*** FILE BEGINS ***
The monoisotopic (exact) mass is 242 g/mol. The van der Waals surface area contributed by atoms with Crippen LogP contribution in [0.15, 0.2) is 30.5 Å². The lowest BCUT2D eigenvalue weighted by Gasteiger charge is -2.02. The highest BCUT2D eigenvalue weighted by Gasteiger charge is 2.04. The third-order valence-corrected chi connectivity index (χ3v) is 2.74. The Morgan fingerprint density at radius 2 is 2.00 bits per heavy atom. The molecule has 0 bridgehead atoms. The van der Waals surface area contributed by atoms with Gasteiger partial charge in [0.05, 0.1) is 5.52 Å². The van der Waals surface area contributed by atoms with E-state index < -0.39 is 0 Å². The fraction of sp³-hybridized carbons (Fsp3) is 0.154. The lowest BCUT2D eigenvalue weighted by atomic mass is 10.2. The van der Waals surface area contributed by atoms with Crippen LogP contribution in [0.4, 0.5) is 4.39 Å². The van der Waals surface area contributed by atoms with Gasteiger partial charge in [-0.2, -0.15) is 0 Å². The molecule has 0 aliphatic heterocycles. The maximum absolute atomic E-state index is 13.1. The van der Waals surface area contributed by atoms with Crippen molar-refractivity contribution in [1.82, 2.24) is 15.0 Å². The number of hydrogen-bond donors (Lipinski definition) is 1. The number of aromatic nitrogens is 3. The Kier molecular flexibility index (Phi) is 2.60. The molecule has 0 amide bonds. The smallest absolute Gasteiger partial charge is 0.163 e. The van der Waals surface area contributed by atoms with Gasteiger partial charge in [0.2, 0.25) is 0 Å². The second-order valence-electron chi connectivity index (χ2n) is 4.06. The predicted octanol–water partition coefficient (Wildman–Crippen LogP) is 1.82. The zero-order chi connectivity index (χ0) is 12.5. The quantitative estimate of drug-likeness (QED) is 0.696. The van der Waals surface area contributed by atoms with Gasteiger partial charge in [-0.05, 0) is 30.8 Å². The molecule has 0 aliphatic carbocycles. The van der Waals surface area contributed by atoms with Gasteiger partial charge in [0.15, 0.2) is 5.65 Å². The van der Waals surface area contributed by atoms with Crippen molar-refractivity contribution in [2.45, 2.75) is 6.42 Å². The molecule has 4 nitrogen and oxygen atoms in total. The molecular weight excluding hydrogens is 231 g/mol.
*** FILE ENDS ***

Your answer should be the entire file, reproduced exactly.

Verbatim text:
The monoisotopic (exact) mass is 242 g/mol. The van der Waals surface area contributed by atoms with Crippen LogP contribution in [0.15, 0.2) is 30.5 Å². The lowest BCUT2D eigenvalue weighted by Gasteiger charge is -2.02. The highest BCUT2D eigenvalue weighted by Gasteiger charge is 2.04. The third-order valence-corrected chi connectivity index (χ3v) is 2.74. The Morgan fingerprint density at radius 2 is 2.00 bits per heavy atom. The molecule has 0 bridgehead atoms. The van der Waals surface area contributed by atoms with Gasteiger partial charge in [0.05, 0.1) is 5.52 Å². The van der Waals surface area contributed by atoms with E-state index < -0.39 is 0 Å². The fraction of sp³-hybridized carbons (Fsp3) is 0.154. The lowest BCUT2D eigenvalue weighted by atomic mass is 10.2. The van der Waals surface area contributed by atoms with Crippen LogP contribution in [0.4, 0.5) is 4.39 Å². The van der Waals surface area contributed by atoms with Gasteiger partial charge in [-0.2, -0.15) is 0 Å². The molecule has 0 aliphatic heterocycles. The maximum absolute atomic E-state index is 13.1. The van der Waals surface area contributed by atoms with Crippen molar-refractivity contribution in [1.82, 2.24) is 15.0 Å². The number of hydrogen-bond donors (Lipinski definition) is 1. The number of aromatic nitrogens is 3. The Kier molecular flexibility index (Phi) is 2.60. The molecule has 0 amide bonds. The smallest absolute Gasteiger partial charge is 0.163 e. The van der Waals surface area contributed by atoms with Gasteiger partial charge in [0.2, 0.25) is 0 Å². The second-order valence-electron chi connectivity index (χ2n) is 4.06. The predicted octanol–water partition coefficient (Wildman–Crippen LogP) is 1.82. The zero-order chi connectivity index (χ0) is 12.5. The quantitative estimate of drug-likeness (QED) is 0.696. The van der Waals surface area contributed by atoms with Gasteiger partial charge in [-0.05, 0) is 30.8 Å². The molecule has 0 aliphatic carbocycles. The van der Waals surface area contributed by atoms with Gasteiger partial charge in [0.15, 0.2) is 5.65 Å². The van der Waals surface area contributed by atoms with Crippen molar-refractivity contribution in [2.45, 2.75) is 6.42 Å². The molecule has 4 nitrogen and oxygen atoms in total. The molecular weight excluding hydrogens is 231 g/mol.